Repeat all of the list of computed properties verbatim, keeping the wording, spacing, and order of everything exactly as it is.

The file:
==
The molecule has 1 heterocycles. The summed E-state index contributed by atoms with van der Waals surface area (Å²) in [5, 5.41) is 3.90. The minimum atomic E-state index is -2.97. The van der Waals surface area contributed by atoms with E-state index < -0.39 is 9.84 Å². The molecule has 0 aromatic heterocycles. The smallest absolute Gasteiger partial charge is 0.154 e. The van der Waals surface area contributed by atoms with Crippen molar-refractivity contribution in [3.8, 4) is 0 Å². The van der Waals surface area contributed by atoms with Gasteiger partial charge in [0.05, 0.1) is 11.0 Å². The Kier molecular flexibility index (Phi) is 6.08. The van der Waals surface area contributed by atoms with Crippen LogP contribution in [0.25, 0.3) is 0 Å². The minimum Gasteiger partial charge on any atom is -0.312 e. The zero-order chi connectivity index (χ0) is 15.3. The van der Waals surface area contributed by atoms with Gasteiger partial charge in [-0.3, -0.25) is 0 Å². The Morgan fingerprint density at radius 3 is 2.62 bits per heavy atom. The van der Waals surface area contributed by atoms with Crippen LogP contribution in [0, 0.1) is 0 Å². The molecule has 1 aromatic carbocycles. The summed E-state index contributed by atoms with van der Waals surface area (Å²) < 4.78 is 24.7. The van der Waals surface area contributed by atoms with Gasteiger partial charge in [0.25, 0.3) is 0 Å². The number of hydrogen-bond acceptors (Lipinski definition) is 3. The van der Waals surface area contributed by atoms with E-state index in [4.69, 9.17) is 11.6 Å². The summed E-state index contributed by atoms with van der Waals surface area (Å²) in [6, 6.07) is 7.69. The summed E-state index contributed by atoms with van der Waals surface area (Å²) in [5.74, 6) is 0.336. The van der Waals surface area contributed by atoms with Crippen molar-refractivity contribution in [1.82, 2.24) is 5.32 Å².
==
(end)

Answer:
The molecule has 1 heterocycles. The summed E-state index contributed by atoms with van der Waals surface area (Å²) in [5, 5.41) is 3.90. The minimum atomic E-state index is -2.97. The van der Waals surface area contributed by atoms with E-state index < -0.39 is 9.84 Å². The molecule has 0 aromatic heterocycles. The smallest absolute Gasteiger partial charge is 0.154 e. The van der Waals surface area contributed by atoms with Crippen molar-refractivity contribution in [3.8, 4) is 0 Å². The van der Waals surface area contributed by atoms with Gasteiger partial charge in [0.05, 0.1) is 11.0 Å². The Kier molecular flexibility index (Phi) is 6.08. The van der Waals surface area contributed by atoms with Crippen LogP contribution in [0.25, 0.3) is 0 Å². The minimum Gasteiger partial charge on any atom is -0.312 e. The zero-order chi connectivity index (χ0) is 15.3. The van der Waals surface area contributed by atoms with Gasteiger partial charge in [-0.3, -0.25) is 0 Å². The Morgan fingerprint density at radius 3 is 2.62 bits per heavy atom. The van der Waals surface area contributed by atoms with Crippen LogP contribution in [0, 0.1) is 0 Å². The molecule has 1 aromatic carbocycles. The summed E-state index contributed by atoms with van der Waals surface area (Å²) < 4.78 is 24.7. The van der Waals surface area contributed by atoms with Gasteiger partial charge in [0.25, 0.3) is 0 Å². The number of hydrogen-bond acceptors (Lipinski definition) is 3. The van der Waals surface area contributed by atoms with E-state index in [4.69, 9.17) is 11.6 Å². The summed E-state index contributed by atoms with van der Waals surface area (Å²) in [6, 6.07) is 7.69. The summed E-state index contributed by atoms with van der Waals surface area (Å²) in [5.74, 6) is 0.336. The van der Waals surface area contributed by atoms with Crippen molar-refractivity contribution in [1.82, 2.24) is 5.32 Å².